Thank you for your question. When the President made the announcement back on September 17th
of last year, he laid out sort of a broad principle with regard to the new approach we would take to missile defenses in Europe. Around that timeframe, the White House also put out a white paper which identified sort of roughly four phases in which we would see capabilities evolve in Europe, beginning in about the 2011 timeframe, moving through 2015 to 2018 to 2020. It’s not a rigid timeframe, but it was intended to articulate sort of a roadmap that would involve the fielding of missile defenses over time that would correspond with our expectations concerning the evolution of the threat, and that in each of those phases it involves how we would grow capabilities starting in the southern part of Europe to deal with short- and medium-range ballistic missiles, and expanding in a northerly fashion should the longer-range missile threats (inaudible) continue to grow.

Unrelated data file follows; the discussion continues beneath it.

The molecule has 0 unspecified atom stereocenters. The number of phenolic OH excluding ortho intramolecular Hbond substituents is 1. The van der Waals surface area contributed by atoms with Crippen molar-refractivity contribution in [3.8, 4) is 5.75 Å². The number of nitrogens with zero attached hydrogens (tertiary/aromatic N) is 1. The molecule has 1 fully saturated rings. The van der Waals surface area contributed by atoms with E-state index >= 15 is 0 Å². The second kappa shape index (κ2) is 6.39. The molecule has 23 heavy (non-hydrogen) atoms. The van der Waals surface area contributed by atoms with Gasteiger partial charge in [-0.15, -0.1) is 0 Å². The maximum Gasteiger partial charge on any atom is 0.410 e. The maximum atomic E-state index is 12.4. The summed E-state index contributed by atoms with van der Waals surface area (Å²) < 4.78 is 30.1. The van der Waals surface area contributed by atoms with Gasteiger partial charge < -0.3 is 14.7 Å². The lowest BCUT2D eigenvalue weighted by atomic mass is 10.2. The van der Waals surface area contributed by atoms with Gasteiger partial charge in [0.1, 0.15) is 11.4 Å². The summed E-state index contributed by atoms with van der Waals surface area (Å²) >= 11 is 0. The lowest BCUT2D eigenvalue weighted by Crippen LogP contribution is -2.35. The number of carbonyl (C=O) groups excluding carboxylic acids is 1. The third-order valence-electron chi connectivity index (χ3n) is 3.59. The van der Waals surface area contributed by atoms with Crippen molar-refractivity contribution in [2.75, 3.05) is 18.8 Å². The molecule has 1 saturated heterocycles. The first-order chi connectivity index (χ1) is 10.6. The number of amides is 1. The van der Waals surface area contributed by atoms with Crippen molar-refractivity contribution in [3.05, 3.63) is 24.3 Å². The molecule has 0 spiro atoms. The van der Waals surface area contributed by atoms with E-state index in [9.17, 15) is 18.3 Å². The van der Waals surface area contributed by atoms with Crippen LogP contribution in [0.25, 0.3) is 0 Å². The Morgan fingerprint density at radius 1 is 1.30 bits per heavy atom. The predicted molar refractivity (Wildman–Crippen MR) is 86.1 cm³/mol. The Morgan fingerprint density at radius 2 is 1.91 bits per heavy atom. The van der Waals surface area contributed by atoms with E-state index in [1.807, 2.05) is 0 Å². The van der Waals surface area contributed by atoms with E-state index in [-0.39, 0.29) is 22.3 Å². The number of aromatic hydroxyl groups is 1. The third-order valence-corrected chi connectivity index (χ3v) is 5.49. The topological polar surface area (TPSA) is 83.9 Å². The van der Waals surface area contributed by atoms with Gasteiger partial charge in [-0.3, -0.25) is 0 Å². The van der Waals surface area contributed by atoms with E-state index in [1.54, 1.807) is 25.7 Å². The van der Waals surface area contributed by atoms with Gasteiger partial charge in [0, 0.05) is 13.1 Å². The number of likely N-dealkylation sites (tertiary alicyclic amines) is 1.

Since that time – of course, we haven’t identified countries because, for diplomatic reasons, we want to engage with those countries first to determine whether they are interested in participating. But since that time, we’ve engaged on a regular basis with our NATO allies in Brussels, apprised them of our thinking and how we see this capability evolve as a NATO capability. We’ve identified – I want to say a couple of months ago – Poland came forward and said that they would be prepared to host a land-based SM Standard Missile site in the third phase. As some of you may have seen in the press today, the president of Romania announced that as a result of discussion with Under Secretary of State Tauscher* that Romania is prepared to host, in phase two, approximately in the 2015 timeframe, the first of the land-based SM-3 systems.